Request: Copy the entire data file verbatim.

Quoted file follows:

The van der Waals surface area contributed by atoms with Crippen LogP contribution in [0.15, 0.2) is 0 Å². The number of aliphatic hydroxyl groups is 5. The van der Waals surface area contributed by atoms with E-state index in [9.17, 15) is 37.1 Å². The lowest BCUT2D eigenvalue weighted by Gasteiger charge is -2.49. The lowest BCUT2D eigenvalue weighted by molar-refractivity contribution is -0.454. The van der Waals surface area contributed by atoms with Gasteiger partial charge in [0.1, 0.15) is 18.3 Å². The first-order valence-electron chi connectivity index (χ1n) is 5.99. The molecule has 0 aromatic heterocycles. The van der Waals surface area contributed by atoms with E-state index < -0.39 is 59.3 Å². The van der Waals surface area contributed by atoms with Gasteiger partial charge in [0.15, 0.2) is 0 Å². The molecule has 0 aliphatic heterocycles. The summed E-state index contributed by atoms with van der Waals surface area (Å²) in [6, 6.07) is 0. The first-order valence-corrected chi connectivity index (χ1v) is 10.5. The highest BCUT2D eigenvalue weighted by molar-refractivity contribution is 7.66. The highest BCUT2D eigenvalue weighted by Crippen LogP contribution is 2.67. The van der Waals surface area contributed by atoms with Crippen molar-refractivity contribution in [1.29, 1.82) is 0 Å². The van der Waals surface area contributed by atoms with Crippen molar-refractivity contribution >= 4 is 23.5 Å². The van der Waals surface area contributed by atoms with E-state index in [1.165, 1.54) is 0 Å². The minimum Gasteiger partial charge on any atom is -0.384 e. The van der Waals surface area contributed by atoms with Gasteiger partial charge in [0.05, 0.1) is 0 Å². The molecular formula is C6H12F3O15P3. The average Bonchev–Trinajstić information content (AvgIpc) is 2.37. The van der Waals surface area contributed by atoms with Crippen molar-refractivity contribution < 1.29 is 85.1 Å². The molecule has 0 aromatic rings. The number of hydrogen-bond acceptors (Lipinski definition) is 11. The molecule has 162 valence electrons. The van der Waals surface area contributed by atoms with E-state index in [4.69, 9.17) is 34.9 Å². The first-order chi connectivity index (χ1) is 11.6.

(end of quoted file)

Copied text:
The van der Waals surface area contributed by atoms with Crippen LogP contribution in [0.15, 0.2) is 0 Å². The number of aliphatic hydroxyl groups is 5. The van der Waals surface area contributed by atoms with E-state index in [9.17, 15) is 37.1 Å². The lowest BCUT2D eigenvalue weighted by Gasteiger charge is -2.49. The lowest BCUT2D eigenvalue weighted by molar-refractivity contribution is -0.454. The van der Waals surface area contributed by atoms with Gasteiger partial charge in [0.1, 0.15) is 18.3 Å². The first-order valence-electron chi connectivity index (χ1n) is 5.99. The molecule has 0 aromatic heterocycles. The van der Waals surface area contributed by atoms with E-state index < -0.39 is 59.3 Å². The van der Waals surface area contributed by atoms with Gasteiger partial charge in [0.15, 0.2) is 0 Å². The molecule has 0 aliphatic heterocycles. The summed E-state index contributed by atoms with van der Waals surface area (Å²) in [6, 6.07) is 0. The first-order valence-corrected chi connectivity index (χ1v) is 10.5. The highest BCUT2D eigenvalue weighted by molar-refractivity contribution is 7.66. The highest BCUT2D eigenvalue weighted by Crippen LogP contribution is 2.67. The van der Waals surface area contributed by atoms with Crippen molar-refractivity contribution in [1.29, 1.82) is 0 Å². The van der Waals surface area contributed by atoms with Crippen molar-refractivity contribution >= 4 is 23.5 Å². The van der Waals surface area contributed by atoms with E-state index in [1.165, 1.54) is 0 Å². The minimum Gasteiger partial charge on any atom is -0.384 e. The van der Waals surface area contributed by atoms with Gasteiger partial charge in [0.05, 0.1) is 0 Å². The molecular formula is C6H12F3O15P3. The average Bonchev–Trinajstić information content (AvgIpc) is 2.37. The van der Waals surface area contributed by atoms with Crippen molar-refractivity contribution < 1.29 is 85.1 Å². The molecule has 0 aromatic rings. The number of hydrogen-bond acceptors (Lipinski definition) is 11. The molecule has 162 valence electrons. The van der Waals surface area contributed by atoms with E-state index in [4.69, 9.17) is 34.9 Å². The first-order chi connectivity index (χ1) is 11.6.